Tuesday, February 19, 2013

What Is Love?

I know it seems like I'm always picking on my former professor, but I feel as though he has gone off the mark in his theological trajectory, precisely, because of misunderstandings like this one.

As I've mentioned before, we're going through 1 John right now as a family, and of course, I've been through it when preaching through it, and also in two different Greek Exegesis courses (and beyond that, I've studied it 'til the cows come home). But you don't need all of that to see what I'm going to say. You just need what you always need: context.

So what does John mean by the term "love"? If we fail to answer that question, as Dr. Enns does not answer it above, then we're really just assuming what it is. And, of course, assuming what a word means often means that we're importing a contemporary meaning into the term. And no term has been more confused in biblical study than this one.

Now, I don't fault Dr. Enns for this. I've heard people who are of my theological ilk also distort it by assuming its meaning, so this is just an important point of clarification. So here it is:

Love does not refer to your tone of voice, particular feelings/attitudes you might have toward someone when speaking to them, or keeping the peace between yourself and someone else. If it did, then Dr. Enns' post above would be relevant to the verse.

What John means by love, however, is giving what is needed to those Christians who need it. That's how he defines it. Love is taking from what you have in order to give it to another Christian in need. "Hatred" in John's vocabulary, then, is not harsh tones, a malicious intent, angry feelings, or a combative relationship with someone's ideas. Hatred is having what your brother needs to live and closing your heart toward him so that you do not give it.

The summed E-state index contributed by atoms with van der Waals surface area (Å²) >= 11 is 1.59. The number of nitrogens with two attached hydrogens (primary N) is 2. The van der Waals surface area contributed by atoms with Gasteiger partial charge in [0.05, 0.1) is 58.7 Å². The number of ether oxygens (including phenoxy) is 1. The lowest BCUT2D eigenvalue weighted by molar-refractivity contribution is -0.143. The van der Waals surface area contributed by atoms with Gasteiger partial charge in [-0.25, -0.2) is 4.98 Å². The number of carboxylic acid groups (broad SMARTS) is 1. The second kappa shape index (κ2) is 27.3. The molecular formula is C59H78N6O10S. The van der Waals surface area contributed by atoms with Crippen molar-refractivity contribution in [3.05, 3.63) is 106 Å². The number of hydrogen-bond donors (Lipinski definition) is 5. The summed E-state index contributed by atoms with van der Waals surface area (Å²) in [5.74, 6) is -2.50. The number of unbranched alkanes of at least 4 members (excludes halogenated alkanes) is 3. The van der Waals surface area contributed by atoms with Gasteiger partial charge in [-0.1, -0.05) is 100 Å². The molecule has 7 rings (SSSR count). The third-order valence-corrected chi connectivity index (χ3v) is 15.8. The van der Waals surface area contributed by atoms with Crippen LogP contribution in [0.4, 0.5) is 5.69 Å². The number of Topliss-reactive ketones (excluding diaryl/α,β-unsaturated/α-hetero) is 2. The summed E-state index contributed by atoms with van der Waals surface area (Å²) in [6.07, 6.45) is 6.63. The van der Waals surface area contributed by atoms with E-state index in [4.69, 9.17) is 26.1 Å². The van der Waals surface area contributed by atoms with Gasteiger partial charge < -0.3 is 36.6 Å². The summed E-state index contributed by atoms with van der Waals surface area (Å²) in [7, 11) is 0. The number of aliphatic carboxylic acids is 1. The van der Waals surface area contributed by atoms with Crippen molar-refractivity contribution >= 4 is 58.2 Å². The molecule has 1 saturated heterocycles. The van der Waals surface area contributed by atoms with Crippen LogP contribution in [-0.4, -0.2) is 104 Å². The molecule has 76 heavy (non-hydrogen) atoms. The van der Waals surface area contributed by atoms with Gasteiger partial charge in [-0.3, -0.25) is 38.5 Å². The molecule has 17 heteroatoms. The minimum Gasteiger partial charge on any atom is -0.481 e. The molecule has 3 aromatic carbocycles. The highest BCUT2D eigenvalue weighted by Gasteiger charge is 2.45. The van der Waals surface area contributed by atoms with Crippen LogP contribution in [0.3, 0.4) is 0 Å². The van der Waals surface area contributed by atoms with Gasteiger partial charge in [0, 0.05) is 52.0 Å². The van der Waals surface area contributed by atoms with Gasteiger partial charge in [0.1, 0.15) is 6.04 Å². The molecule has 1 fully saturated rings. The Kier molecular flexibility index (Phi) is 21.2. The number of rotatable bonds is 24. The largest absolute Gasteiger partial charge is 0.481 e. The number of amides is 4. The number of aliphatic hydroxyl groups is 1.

What is ironic here is that John includes doctrine in this whole thing. Loving Christians means loving God first. Hence, one must obey God's commands in order to love people, and this is loving God as well. But what if someone does not obey His commands? According to John, rebuke is the right course of action of love. Turning a brother away from sin is loving.

Likewise, throughout his entire epistle, John has argued that defining God and Jesus differently than the apostles have is the spirit of antichrist that replaces the true Father and Son with a false God and a false Christ that cannot save others. Guiding one into orthodox truth, therefore, is a part of John's loving activity. It is part of love's course of action, and in John, love is action, not feeling. It consists of words and deeds, not simply words. 

Hence, surrounding his rebuke of heretical theology is his discussion of loving the Father and the Son and loving fellow Christians. Truth is vital to love. After all, if you give someone some food but do nothing when you see him honor a false Christ and damned by a false gospel, how can you say that you love that person? 

Love is also exclusive, therefore, because it must clearly show what is in and outside the bounds of knowing God and Jesus whom He has sent. It must tell us who is "in" and who is "out," and so John tells us just those things by giving assurance to those who have the marks of being a Christian (i.e., they pursue apostolic orthodoxy and taking care of other Christians who are also children of God), as well as telling us who are out (i.e., those who deny the Father and the Son, who do not adhere to the teaching of the apostles, who do not love in word and deed).